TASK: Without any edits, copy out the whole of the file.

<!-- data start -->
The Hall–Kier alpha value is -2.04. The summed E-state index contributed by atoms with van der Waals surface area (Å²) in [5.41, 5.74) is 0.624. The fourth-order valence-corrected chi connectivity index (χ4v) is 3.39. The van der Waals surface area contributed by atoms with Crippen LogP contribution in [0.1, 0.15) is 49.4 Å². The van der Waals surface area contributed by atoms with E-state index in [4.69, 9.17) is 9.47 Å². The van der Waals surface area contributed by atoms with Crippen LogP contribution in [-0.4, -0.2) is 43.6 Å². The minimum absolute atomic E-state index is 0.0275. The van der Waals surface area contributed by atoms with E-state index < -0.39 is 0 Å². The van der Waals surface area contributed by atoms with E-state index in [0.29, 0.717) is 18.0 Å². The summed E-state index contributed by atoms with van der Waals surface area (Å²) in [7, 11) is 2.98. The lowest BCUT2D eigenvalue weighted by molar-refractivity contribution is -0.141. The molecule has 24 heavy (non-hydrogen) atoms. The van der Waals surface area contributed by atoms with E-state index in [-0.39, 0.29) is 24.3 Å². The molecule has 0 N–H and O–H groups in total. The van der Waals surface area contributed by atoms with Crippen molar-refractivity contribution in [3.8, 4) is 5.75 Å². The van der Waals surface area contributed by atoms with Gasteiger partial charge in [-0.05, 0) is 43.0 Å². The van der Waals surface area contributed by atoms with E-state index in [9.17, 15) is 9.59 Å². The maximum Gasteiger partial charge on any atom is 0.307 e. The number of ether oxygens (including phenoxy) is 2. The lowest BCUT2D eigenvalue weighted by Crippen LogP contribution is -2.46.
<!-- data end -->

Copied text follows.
The Hall–Kier alpha value is -2.04. The summed E-state index contributed by atoms with van der Waals surface area (Å²) in [5.41, 5.74) is 0.624. The fourth-order valence-corrected chi connectivity index (χ4v) is 3.39. The van der Waals surface area contributed by atoms with Crippen LogP contribution in [0.1, 0.15) is 49.4 Å². The van der Waals surface area contributed by atoms with E-state index in [4.69, 9.17) is 9.47 Å². The van der Waals surface area contributed by atoms with Crippen LogP contribution in [-0.4, -0.2) is 43.6 Å². The minimum absolute atomic E-state index is 0.0275. The van der Waals surface area contributed by atoms with E-state index < -0.39 is 0 Å². The van der Waals surface area contributed by atoms with E-state index in [0.29, 0.717) is 18.0 Å². The summed E-state index contributed by atoms with van der Waals surface area (Å²) in [7, 11) is 2.98. The lowest BCUT2D eigenvalue weighted by molar-refractivity contribution is -0.141. The molecule has 24 heavy (non-hydrogen) atoms. The van der Waals surface area contributed by atoms with E-state index in [-0.39, 0.29) is 24.3 Å². The molecule has 0 N–H and O–H groups in total. The van der Waals surface area contributed by atoms with Crippen molar-refractivity contribution in [3.8, 4) is 5.75 Å². The van der Waals surface area contributed by atoms with Gasteiger partial charge in [-0.05, 0) is 43.0 Å². The van der Waals surface area contributed by atoms with E-state index in [9.17, 15) is 9.59 Å². The maximum Gasteiger partial charge on any atom is 0.307 e. The number of ether oxygens (including phenoxy) is 2. The lowest BCUT2D eigenvalue weighted by Crippen LogP contribution is -2.46.